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The Art of the Circumcision

By Dr. Michael Litrel

A Lousy Way to Start your Day

A circumcision is a lousy way to start off life. For a newborn baby boy, the procedure’s only saving grace might be that five minutes of pain must pale in comparison to the agony of being born. Most mothers-to-be receive an epidural to alleviate the pain of labor. For the baby – no pain medication at all. Squeezed from the warm, dark comfort of his mother’s womb, he suffers through a ten-hour marathon of suffocating agony to land in the hands of yours truly.

And the next day we meet again, so I can cut the foreskin off his penis.

Moms generally like me pretty well.

Newborns probably don’t.

Making It Look Easy

I was taught the art of the circumcision by Paul Taylor, a Physician Assistant at Grady Memorial Hospital in Atlanta. In his thirty-year career, Paul had probably performed more circumcisions than anyone else in the country. To date I have done only fifteen hundred, a mere ten percent of Paul’s total count. I still consider myself pretty good. But Paul was the best.

A year ago, Paul was tragically killed in a bicycle accident. I think of him every time I do a circumcision. Sometimes I am saddened by his untimely passing. But then I focus on the five-minute task at hand, grateful for his lessons almost twenty years ago.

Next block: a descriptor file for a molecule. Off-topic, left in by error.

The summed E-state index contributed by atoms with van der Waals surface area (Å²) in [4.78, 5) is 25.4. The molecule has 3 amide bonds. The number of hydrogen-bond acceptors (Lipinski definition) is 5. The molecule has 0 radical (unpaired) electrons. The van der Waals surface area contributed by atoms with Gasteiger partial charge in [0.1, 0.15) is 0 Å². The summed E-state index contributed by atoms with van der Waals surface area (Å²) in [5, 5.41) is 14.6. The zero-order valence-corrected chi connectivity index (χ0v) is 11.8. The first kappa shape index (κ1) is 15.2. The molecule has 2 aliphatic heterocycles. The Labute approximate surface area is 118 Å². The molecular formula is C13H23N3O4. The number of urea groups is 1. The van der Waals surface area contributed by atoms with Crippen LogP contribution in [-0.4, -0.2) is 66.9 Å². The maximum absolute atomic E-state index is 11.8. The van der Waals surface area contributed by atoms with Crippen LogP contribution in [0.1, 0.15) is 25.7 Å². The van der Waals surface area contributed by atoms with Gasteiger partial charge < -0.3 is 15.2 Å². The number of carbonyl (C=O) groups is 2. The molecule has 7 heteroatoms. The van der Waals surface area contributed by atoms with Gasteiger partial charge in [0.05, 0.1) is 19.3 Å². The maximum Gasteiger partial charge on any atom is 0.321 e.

When I watched Paul do that first circumcision, I naively commented that it looked pretty easy.

“When Jack Nicklaus hits a golf ball 300 yards down the center of the fairway, he makes it looks easy, too,” Paul retorted.

Paul was right. There are subtleties to the art of the circumcision that I have come to appreciate. But Paul’s technique has no doubt been responsible for my years of circumcisions unbroken by a single complication.

“Give a man a fish, feed him for the day; teach him to fish and feed him for a lifetime.”

Alleviating Pain

There is, however, one thing I do differently from Paul. When my sons were newborns, it bothered me that they received no pain medication whatsoever. This was the traditional way to perform circumcisions: strap the baby down, cut the foreskin off his penis, and let him cry himself silly.

I am proud that I have used pain medication for every circumcision I have ever done. I apply topical pain cream an hour beforehand and also use an injection at the time of the procedure. Yet even though I am diligent in this “alleviate suffering” matter, my babies still cry. So sometimes I resort to another trick Paul showed me. Sugar water on the pacifier works like a charm. The baby sucks happily and usually stops crying.

Usually.

The take-home message is this: life hurts, no matter what you do. The expectant mother with the epidural still cries when the baby is coming out, and the newborn on Dr. Litrel’s pain medicine cocktail still doesn’t like having his penis cut open.

Life’s pain begins when it’s our time to be born. And Life’s suffering ends, just in time for our funeral.

How we understand and handle that pain determines who we become. Do we take drugs, or alcohol, or sugar, to get through yet another day? Or do we build spiritual resilience, in understanding the purpose of our short time here on this earth?

Those are the questions we answer all our lives. The less we need to take, the more we have to give.